LYONS: Budget crisis drives defense strategy

Cuts invite our adversaries to challenge us

Maintaining our freedom and way of life requires that we retain our global leadership with a national strategy for military superiority that determines our military budget. What’s happening today is the reverse, and it will fail.

Because of the budget crises, the traditional “two-war” strategy, which has been the cornerstone of our defense planning since the end of the Cold War, has been reduced to one major-theater conflict and a “holding” action in another theater. Obviously, such a strategy entails greater risks, which the administration claims can be managed successfully. This remains an open question because our adversaries can use their proxies to foment multiple conflicts to confront or outmaneuver us.

Experience tells us there is no question our adversaries will capitalize on areas in which we have shown weakness and/or consider less important. For example, with Russia under its new president, former KGB thug Vladimir Putin, we should anticipate an acceleration of its conventional and nuclear modernization programs. One of Mr. Putin’s first official acts likely will be to snub President Obama by opting out of the Group of Eight major economic summit May 18 and 19 and a meeting with him at Camp David. Mr. Putin may be pressing his own “reset” button.

This follows the threats from Gen. Nikolai Makarov, Russia’s most senior military commander, who warned NATO that if it proceeded with a controversial American missile defense system (intended to intercept Iranian ballistic missiles) “a decision to use destructive force pre-emptively will be taken if the situation worsens.” However, this could become a nonissue if European missile defense becomes a casualty of sequestration.

Nonetheless, the administration’s revised strategy places greater emphasis on the Asia-Pacific region, which is essential in view of China’s unprecedented and unprovoked modernization and expansion of its military forces. China’s contemptuous attitude toward the United States and its allies with its illegal claims to the South China Sea and its continuous role in spreading nuclear weapon technology can no long be ignored.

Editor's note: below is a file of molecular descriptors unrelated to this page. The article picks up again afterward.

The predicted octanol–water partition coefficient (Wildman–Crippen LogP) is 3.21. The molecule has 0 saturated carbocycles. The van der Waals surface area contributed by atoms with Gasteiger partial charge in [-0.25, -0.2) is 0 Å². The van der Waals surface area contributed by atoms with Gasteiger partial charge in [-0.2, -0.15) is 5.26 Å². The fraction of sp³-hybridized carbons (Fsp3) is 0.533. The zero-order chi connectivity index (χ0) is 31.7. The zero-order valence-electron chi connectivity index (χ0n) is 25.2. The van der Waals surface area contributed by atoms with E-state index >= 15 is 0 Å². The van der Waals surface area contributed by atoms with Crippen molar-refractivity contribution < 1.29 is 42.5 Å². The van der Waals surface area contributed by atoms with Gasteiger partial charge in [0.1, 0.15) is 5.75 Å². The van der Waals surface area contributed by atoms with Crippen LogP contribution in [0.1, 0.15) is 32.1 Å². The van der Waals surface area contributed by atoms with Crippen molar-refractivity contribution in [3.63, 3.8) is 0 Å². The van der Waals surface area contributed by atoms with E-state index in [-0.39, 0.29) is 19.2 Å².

On April 15, North Korea held a large military parade to celebrate the centennial of its founder, Kim II-sung. Toward the end of the parade, six large new ballistic missiles rolled by, identified as the KN-08. Analysts of China’s military noticed the new missiles were carried on unique large 16-wheel transporter-erector-launchers (TEL) of Chinese origin, but later analysis indicated the missiles were fakes.

If China had openly assisted a North Korean missile program, it would have resulted in the potential to deliver nuclear weapons as far as Alaska and also endanger our allies in the Western Pacific. Such a transfer would have been in direct contravention of U.N. Security Council Resolutions 1718 and 1874 specifically forbidding the transfer of such technology to North Korea. It would have been grounds for our immediate withdrawal from the China-led Six-Party Talks with North Korea.

Based on past performance, it should be obvious that what North Korea obtains from China will surface soon in Iran. Chinese weapons sold to or built in Iran have been used against U.S. military forces in Iraq and Afghanistan as well as against Israel.

With the Middle East in continuous turmoil and no resolution of the Iranian problem, plus the unpredictability of North Korea, modernization of our forces is critical if we are to maintain the proper level of deterrence. It also is key to our ability to prevail in the Western Pacific.

It escapes logic to cut back on programs such as the number of carrier strike groups, F-35 fighter procurement, next-generation bombers, and strategic ballistic missile submarines and to carry out a reduction in Navy’s already limited shipbuilding program. The Obama administration and its congressional allies are handing our enemies an enormous advantage by ordering key force and program reductions and, in some cases, permanent cancellations.

There is no question we will continue to be challenged and tested by our potential adversaries. They will carefully analyze the impact of sequestration on our defense budget as well as the outcome of our presidential elections and our economy, which must manage three expiring tax cuts simultaneously. Therefore, how and where cuts in our defense programs are made are critically important. If not managed properly, they will have far-reaching consequences for our national security.

Retired Adm. James A. Lyons was commander in chief of the U.S. Pacific Fleet and senior U.S. military representative to the United Nations.

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